Tuesday, October 26, 2010

Green Washing

“Non-toxic! Safe for children! Environmentally friendly!” my carpet spot remover says along side a list of other benefits like ‘not tested on animals!’ and ‘safe around pets’. But a quick read through the ATSDR fact sheetsummary of the active ingredient 2-butoxyethanol confirms that while it does evaporate quickly, it doesn’t look like any long term studies have been done to find out what environmental effects it was once in our air and that exposure to this chemical in animals has been shown to cause hemolysis, reproductive problems and birth defects, as well as respiratory illness in humans when exposed to large amounts.

Corporations are listening to us. They are aware of our safety and environmental concerns with the products we use regularly to build and maintain our homes, or feed and cloth our families. But their listening has not produced a large amount of genuinely safe and natural products for us to use instead, but rather a multi-million dollar marketing industry referred to by environmentalists as ‘green washing’.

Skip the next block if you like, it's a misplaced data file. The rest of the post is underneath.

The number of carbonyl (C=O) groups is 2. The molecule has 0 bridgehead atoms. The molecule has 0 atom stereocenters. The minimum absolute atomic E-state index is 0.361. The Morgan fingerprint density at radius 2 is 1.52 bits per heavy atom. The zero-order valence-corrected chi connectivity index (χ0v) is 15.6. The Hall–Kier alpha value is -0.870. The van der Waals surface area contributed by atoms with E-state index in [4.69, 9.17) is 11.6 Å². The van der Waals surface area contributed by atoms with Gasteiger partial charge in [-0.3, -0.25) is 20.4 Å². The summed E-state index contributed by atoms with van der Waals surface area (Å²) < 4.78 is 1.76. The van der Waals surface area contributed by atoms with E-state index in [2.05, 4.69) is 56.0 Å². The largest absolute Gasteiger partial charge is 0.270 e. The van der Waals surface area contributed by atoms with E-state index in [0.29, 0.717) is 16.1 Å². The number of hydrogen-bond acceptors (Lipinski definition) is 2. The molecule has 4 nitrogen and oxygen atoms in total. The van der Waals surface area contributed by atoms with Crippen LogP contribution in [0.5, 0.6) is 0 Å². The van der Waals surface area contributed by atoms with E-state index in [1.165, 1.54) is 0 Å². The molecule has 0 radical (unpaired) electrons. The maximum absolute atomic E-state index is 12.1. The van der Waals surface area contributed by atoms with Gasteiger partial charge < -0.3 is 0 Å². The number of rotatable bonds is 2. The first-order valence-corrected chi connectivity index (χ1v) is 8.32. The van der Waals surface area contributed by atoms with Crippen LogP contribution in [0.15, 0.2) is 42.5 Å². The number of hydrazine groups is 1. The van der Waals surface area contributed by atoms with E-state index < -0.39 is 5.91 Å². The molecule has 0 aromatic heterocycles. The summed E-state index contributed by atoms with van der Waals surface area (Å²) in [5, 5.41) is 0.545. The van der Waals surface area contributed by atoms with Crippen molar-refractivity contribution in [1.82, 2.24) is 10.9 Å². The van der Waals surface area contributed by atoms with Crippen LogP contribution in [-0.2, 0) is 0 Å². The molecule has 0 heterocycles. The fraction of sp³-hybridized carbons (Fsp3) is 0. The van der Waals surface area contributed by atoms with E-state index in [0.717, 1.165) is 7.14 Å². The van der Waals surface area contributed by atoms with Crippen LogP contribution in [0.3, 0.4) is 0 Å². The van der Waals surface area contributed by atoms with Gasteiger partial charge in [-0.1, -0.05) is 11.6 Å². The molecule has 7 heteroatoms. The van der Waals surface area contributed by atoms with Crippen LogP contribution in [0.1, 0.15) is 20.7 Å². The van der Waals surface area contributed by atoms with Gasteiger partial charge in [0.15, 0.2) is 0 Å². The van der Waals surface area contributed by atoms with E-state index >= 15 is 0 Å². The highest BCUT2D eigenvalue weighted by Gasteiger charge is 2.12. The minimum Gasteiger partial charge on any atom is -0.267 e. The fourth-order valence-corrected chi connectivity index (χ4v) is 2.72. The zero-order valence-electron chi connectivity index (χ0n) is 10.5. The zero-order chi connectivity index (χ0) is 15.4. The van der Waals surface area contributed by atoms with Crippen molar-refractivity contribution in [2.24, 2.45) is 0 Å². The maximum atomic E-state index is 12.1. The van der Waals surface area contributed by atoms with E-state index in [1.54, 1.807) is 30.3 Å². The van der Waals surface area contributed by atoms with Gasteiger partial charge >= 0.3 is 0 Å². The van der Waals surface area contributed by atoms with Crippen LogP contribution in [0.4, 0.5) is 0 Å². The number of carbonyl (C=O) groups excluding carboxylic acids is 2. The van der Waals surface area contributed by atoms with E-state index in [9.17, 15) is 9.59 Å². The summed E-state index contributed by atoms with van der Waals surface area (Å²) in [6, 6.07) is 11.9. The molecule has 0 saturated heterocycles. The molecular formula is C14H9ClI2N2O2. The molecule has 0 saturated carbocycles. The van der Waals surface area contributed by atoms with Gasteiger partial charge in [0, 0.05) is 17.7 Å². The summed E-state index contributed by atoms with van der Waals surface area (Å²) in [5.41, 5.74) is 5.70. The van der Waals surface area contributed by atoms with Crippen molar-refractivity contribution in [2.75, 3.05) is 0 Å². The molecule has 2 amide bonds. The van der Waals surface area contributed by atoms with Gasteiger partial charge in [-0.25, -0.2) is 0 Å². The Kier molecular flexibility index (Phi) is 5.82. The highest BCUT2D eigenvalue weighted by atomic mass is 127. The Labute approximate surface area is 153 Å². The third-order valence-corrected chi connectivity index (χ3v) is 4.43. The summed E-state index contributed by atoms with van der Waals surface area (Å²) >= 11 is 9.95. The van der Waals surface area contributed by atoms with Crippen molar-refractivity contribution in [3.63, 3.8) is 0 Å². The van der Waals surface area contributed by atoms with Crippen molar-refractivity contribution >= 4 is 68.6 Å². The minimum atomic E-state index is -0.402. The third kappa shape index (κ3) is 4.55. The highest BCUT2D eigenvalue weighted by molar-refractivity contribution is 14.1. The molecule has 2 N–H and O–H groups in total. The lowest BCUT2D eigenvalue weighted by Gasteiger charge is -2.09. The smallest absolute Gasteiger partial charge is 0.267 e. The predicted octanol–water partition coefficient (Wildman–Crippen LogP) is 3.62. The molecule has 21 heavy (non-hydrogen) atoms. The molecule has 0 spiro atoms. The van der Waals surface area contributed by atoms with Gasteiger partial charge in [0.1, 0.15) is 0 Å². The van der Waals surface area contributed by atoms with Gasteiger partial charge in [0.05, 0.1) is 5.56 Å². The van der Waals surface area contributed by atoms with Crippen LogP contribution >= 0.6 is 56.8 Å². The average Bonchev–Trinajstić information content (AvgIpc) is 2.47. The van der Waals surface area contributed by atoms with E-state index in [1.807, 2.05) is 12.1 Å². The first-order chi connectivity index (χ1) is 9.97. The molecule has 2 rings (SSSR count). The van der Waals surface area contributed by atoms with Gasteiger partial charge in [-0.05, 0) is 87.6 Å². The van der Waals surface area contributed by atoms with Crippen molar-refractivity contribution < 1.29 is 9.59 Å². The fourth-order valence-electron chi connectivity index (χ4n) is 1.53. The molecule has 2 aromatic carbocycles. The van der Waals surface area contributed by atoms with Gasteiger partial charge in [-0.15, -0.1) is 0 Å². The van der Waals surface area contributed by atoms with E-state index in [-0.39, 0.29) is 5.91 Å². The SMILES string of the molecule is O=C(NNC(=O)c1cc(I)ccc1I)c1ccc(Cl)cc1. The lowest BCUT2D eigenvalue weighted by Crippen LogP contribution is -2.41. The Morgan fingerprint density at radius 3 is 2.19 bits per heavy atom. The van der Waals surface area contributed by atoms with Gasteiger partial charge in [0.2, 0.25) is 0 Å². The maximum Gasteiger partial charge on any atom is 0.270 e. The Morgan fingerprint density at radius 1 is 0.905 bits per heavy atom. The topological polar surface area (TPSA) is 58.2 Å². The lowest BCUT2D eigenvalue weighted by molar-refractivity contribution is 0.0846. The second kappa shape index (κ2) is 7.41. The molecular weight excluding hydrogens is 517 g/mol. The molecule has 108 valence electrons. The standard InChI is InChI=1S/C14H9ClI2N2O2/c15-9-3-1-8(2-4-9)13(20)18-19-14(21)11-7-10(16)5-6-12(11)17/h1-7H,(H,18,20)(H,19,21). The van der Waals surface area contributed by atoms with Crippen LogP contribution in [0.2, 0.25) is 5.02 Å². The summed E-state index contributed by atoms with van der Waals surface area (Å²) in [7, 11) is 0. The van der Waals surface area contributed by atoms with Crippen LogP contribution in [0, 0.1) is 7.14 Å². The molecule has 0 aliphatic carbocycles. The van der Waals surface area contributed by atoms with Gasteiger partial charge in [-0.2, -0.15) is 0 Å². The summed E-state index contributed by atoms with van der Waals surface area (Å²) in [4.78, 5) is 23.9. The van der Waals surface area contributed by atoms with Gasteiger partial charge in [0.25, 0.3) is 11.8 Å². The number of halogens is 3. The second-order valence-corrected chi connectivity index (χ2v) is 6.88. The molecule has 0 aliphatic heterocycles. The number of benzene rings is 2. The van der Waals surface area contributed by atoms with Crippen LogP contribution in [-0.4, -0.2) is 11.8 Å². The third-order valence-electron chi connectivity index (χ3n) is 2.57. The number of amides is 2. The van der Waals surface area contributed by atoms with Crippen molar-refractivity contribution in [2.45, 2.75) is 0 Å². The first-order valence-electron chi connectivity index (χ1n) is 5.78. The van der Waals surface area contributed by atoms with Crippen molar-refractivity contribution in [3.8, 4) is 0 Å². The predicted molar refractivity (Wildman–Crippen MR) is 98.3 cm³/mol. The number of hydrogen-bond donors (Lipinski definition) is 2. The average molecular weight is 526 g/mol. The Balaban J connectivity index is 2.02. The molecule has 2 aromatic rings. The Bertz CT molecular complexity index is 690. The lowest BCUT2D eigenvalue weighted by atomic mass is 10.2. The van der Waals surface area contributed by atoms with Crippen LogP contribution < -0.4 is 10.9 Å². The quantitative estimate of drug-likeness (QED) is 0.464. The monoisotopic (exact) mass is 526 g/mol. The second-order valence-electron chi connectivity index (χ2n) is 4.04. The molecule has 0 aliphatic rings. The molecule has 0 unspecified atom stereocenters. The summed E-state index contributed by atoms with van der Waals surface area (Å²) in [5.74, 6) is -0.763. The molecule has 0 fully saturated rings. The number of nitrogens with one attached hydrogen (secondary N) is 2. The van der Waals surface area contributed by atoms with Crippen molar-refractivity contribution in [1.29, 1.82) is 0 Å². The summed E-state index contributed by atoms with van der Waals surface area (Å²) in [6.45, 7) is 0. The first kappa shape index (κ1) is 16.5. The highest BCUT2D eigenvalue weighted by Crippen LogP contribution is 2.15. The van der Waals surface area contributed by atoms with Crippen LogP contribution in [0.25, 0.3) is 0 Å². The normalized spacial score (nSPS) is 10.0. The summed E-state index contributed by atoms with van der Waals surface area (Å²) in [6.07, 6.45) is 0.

From environmentally friendly disposable scouring pads, to organic processed foods and gentle chemical soaps with all natural scents, the prevailing message we are being fed through this green washing is that we can buy our way out of all our problems; that the system can fix itself. It’s like marketing ‘light’ cigarettes as a healthier alternative to ‘regular’ cigarettes.